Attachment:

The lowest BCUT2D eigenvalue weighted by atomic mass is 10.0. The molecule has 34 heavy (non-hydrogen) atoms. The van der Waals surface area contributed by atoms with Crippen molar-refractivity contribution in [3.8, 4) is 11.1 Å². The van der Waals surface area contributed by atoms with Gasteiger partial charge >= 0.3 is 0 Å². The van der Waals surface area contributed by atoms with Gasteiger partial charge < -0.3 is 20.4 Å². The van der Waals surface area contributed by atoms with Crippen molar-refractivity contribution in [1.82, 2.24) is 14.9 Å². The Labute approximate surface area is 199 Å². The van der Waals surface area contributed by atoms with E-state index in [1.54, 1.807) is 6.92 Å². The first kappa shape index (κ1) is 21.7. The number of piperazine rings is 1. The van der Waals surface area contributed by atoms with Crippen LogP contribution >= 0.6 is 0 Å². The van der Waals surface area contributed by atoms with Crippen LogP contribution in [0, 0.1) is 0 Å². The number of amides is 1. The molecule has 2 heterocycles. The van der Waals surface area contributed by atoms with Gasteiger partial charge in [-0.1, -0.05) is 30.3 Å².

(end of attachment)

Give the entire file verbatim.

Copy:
The lowest BCUT2D eigenvalue weighted by atomic mass is 10.0. The molecule has 34 heavy (non-hydrogen) atoms. The van der Waals surface area contributed by atoms with Crippen molar-refractivity contribution in [3.8, 4) is 11.1 Å². The van der Waals surface area contributed by atoms with Gasteiger partial charge >= 0.3 is 0 Å². The van der Waals surface area contributed by atoms with Gasteiger partial charge < -0.3 is 20.4 Å². The van der Waals surface area contributed by atoms with Crippen molar-refractivity contribution in [1.82, 2.24) is 14.9 Å². The Labute approximate surface area is 199 Å². The van der Waals surface area contributed by atoms with E-state index in [1.54, 1.807) is 6.92 Å². The first kappa shape index (κ1) is 21.7. The number of piperazine rings is 1. The van der Waals surface area contributed by atoms with Crippen LogP contribution >= 0.6 is 0 Å². The van der Waals surface area contributed by atoms with Crippen LogP contribution in [0, 0.1) is 0 Å². The number of amides is 1. The molecule has 2 heterocycles. The van der Waals surface area contributed by atoms with Gasteiger partial charge in [-0.1, -0.05) is 30.3 Å².